ASH WEDNESDAY allows us to practice what Jesus taught as we observe this first day of Lent. We fast and receive God’s blessing with ashes on our foreheads to express our sorrow for offending Him. Today’s Gospel Reading invites us to do this with sincerity, asking our Father for forgiveness openly and honestly, but from the inner rooms of our hearts.
When Jesus taught His disciples how to fast, pray and practice good deeds in a manner most pleasing to our Father, He said they shouldn’t act like the hypocrites who made sure others saw them, so as to win their praise. The hypocrites received the praise they pined for, but that was it for them, Jesus warned, “They have received their reward.”
When the praise of man is our only incentive to do good, then the praise of man is all we’ll get. On the other hand, if our acts are done from the heart with the intent that only our Father see them, a most excellent reward comes to us, “and your Father who sees in secret will repay you.” What we receive from delighting our Father is lasting. Our recompense begins immediately with His grace and continues on for eternity—what could be better?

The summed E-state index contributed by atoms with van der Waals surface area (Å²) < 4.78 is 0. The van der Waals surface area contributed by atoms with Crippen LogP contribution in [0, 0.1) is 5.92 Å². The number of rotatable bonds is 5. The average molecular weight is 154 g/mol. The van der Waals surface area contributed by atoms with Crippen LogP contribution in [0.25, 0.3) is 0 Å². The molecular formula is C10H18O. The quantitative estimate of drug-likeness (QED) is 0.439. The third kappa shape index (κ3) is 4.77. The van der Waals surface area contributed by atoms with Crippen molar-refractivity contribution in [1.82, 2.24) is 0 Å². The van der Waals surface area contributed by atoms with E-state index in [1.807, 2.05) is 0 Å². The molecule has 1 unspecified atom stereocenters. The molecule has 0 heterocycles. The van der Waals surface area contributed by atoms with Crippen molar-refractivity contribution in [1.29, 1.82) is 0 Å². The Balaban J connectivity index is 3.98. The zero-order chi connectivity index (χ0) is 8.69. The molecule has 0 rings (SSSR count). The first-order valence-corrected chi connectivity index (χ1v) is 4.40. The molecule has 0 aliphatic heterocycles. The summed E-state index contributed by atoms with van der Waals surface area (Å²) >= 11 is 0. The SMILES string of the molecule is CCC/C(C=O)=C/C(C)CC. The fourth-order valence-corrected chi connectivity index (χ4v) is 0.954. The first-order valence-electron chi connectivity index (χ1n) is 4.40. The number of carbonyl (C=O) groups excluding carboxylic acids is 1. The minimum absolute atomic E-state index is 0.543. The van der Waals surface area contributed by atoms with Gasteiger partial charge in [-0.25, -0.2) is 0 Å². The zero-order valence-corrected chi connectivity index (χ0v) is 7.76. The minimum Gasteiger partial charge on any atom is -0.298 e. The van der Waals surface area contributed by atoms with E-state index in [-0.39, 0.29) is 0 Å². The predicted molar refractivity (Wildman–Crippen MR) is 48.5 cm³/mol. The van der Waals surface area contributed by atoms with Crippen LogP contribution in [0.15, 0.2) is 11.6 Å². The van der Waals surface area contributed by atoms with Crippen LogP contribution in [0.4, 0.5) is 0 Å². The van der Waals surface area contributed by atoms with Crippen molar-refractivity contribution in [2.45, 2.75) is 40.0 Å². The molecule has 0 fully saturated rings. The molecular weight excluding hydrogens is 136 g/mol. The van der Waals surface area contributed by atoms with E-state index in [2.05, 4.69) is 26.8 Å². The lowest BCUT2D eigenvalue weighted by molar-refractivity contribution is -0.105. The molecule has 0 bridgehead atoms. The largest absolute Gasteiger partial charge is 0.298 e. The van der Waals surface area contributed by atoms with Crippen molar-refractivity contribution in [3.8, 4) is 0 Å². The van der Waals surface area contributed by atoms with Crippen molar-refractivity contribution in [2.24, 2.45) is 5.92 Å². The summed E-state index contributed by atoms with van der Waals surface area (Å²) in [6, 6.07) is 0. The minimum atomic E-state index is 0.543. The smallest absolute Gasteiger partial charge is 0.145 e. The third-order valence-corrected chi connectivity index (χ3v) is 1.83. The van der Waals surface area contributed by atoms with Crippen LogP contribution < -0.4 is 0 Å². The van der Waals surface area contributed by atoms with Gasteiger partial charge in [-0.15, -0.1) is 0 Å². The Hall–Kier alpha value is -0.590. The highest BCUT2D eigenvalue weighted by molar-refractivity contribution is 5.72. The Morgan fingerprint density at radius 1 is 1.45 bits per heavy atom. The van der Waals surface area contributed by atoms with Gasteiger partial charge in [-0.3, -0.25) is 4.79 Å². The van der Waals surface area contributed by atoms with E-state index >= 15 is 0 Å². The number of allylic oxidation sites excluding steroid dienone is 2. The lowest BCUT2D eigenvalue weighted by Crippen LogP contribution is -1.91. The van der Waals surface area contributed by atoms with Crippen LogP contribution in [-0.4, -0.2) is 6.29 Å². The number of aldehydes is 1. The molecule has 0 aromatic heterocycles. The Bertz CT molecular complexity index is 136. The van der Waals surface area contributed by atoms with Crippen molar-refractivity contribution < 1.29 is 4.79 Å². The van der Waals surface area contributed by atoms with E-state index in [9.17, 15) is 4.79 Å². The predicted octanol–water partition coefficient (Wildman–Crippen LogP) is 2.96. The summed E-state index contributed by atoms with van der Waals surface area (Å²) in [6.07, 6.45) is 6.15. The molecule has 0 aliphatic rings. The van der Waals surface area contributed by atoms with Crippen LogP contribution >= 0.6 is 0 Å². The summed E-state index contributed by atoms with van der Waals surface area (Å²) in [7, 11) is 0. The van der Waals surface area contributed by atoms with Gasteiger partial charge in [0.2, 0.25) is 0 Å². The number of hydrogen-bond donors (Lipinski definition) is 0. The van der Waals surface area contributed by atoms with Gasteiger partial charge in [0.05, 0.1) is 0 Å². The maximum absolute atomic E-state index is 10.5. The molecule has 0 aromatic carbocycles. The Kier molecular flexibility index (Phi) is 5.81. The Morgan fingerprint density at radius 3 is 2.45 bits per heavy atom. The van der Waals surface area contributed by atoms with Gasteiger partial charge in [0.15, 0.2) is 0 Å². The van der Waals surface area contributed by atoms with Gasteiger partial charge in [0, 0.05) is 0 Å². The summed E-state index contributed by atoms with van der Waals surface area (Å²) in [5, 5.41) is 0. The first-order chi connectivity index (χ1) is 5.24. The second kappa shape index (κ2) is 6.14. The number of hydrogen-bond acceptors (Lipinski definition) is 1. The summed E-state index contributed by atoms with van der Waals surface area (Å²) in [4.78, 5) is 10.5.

Not everyone can distinguish sincerity, but our Heavenly Father sees everything. Let us humbly speak with faith to the One who knows of our hunger, hears our every prayer, sees our every deed, forgives us of everything and rewards us greatly.
If you have an Advent wreath, you’ll light the first of four candles today. If you don’t have one, you can watch the priest light it just before Holy Mass.
What did Mother Teresa say about Advent? Something beautiful.
“Advent is like Springtime in nature when everything is renewed, fresh and healthy. Advent refreshes us, makes us healthy and able to receive Christ in whatever form He may come to us. At Christmas He comes as a little child, small, helpless and in need of His mother and all that a mother’s love can give. His mother’s humility enabled her to serve. If we really want God to fill us, we must empty ourselves through humility of all the selfishness within us.”
Jesus always responds to prayers made in faith. The faith of the ten lepers brought them a miraculous cure, but the faith of one brought him back to the feet of Jesus, where he learned that his conviction had brought him something even greater – salvation, “Stand up and go; your faith has saved you.” (Luke 17:19)
All things are possible with God, but only in faith can we accept the mystery of His power the way the lone leper did when he returned to thank Jesus. One would expect such a reaction from a leper whose lesions suddenly disappeared, but it didn’t happen that way for the other nine. And it doesn’t always happen that way for us, even though the miracles in our own lives go beyond physical healings every day!
God has pity on us every time we ask, not just when His answer is visible like the lepers. Trusting in this is the miracle of faith, and in its fullness we find salvation.